Jurassic Coast

The kind of massive, hands-on geology lesson you wish you'd had at school, the Jurassic Coast is England's first natural World Heritage Site, putting it on a par with the Great Barrier Reef and the Grand Canyon. This striking shoreline stretches from Exmouth in East Devon to Swanage in Dorset, encompassing 185 million years of the Earth's history in just 95 miles. It means you can walk, in just a few hours, many millions of years in geological time.

It began when layers of rocks formed, their varying compositions determined by different climates: desertlike conditions gave way to higher then lower sea levels. Massive earth movements then tilted all the rock layers, forcing most of the oldest formations to the west, and the youngest to the east. Next, erosion exposed the different strata.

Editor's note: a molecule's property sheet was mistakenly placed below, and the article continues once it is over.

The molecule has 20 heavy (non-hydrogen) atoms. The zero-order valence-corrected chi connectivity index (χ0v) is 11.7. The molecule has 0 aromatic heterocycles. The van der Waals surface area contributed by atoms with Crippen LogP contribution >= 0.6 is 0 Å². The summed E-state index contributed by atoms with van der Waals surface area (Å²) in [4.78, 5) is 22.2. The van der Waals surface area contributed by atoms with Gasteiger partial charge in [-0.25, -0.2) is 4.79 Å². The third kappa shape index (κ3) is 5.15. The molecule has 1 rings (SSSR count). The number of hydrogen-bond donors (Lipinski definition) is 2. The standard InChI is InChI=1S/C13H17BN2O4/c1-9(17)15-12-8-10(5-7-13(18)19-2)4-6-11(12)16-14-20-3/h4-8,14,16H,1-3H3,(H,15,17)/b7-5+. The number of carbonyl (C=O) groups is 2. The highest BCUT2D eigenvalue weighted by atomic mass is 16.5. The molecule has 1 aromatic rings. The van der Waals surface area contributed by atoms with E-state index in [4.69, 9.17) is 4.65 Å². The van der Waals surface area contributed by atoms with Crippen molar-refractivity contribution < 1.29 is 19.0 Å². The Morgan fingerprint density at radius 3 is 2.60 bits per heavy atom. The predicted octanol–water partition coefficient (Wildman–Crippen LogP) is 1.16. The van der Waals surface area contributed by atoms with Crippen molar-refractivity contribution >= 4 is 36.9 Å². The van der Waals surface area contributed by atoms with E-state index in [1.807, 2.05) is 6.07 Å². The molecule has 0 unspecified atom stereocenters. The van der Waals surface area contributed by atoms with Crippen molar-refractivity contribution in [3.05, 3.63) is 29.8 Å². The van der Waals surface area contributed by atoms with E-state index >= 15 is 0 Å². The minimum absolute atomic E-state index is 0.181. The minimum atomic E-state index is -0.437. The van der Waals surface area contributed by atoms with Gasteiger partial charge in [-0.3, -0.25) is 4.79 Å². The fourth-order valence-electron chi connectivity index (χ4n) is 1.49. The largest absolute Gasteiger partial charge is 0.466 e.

The differences are very tangible. Devon's rusty-red Triassic rocks are 200–250 million years old. Lyme Regis' fossil-rich, dark-clay Jurassic cliffs are 190 million years old. Pockets of much younger, creamy-coloured Cretaceous rocks (a mere 65–140 million years old) pop up, notably around Lulworth Cove, where erosion has sculpted a stunning display of bays, stacks and rock arches.

The coast's website (www.jurassiccoast.org) is a great information source; also look out locally for the highly readable Official Guide to the Jurassic Coast (£4.95), or buy it from the website's online shop.